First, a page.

What can be expected from BPD treatment?
Effective treatment for BPD requires long-term commitment so it is important that both the person with BPD diagnosis and the therapist consider this fact before beginning a full course of psychological treatment.
For a person to achieve the best results from psychotherapy, attending regular weekly appointments for individual and group therapy is often necessary. Open discussion with the therapist would include exploring their expectations of the therapy. Assessment and some pre-therapy sessions can assist some patients who are apprehensive or anxious about engaging with therapy to familiarise themselves with what treatment entails.
Although, BPD is a slow-moving disorder, studies show that BPD has a good prognosis in the long-term of which after 16 years 99% of those previously with a BPD diagnosis no longer fit the BPD diagnostic criteria.
Psychotherapy will allow individuals to :
- learn to accept the diagnosis.
- understand their thoughts, feelings and behaviours.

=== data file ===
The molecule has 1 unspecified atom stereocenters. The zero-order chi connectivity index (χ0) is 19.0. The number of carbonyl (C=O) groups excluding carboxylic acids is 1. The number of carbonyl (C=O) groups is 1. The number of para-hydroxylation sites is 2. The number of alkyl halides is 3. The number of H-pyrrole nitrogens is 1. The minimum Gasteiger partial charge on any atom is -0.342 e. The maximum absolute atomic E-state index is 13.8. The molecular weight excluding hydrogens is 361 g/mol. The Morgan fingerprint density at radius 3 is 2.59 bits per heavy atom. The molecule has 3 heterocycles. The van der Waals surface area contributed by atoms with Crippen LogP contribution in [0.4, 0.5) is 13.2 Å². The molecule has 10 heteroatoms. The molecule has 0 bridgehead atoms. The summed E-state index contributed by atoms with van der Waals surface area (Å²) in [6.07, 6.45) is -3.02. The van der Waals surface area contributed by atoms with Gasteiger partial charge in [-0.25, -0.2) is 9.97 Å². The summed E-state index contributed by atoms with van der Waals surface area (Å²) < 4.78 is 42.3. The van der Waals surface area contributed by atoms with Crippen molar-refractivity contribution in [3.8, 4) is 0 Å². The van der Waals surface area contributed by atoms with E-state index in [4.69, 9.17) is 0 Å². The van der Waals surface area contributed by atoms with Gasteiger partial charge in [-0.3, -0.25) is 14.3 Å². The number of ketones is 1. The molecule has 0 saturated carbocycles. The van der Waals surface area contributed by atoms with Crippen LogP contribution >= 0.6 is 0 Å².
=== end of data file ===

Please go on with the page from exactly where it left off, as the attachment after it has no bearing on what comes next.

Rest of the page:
- manage emotions and impulses.
- change the way they relate to themselves and others, especially in close relationships.
- develop a stable sense of self.
- regain or maintain their interests and job/study goals.
SOUTH AUSTRALIAN MENTAL HEALTH COMMISSION – Recovery from BPD
Factors that may affect the treatment process:
- prolonged and/or frequent hospitalisations as a primary method for risk management
- patient-therapist relationship not the right ‘fit’
- treatment structure is not clear and consistent
- excessive dependence on medication as primary or secondary form of treatment
- substance use and/or complementary treatment of comorbid illness
- poor planning of how to deal with crises
- lack of involving input from other practitioners and family members (where appropriate and approved)
- a rigid and inflexible therapist
- no sense of autonomy with treatment.
National Health and Medical Research Council guidelines state that people with a BPD diagnosis should be provided with structured psychological therapies that are specifically designed for them and conducted by one or more adequately trained and supervised health professionals.
RETHINK BPD – What recovery looks like for BPD
For more information
Australian BPD Foundation Ltd – Factors for effective treatment of BPD
BPD Treatment – What’s the prognosis for someone with BPD?
Counselling Directory UK – Effective treatment for BPD: What to look for
Bridges to Recovery – How a strong therapeutic alliance improves treatment outcome for BPD
MPR – BPD: How effective are psychotherapies?
SANE Australia – BPD: What does recovery look like?
Attainment and stability of sustained symptomatic remission and recovery among patients with borderline personality disorder and axis II comparison subjects: a 16-year prospective follow-up study.
Efficacy of psychotherapies for borderline personality disorder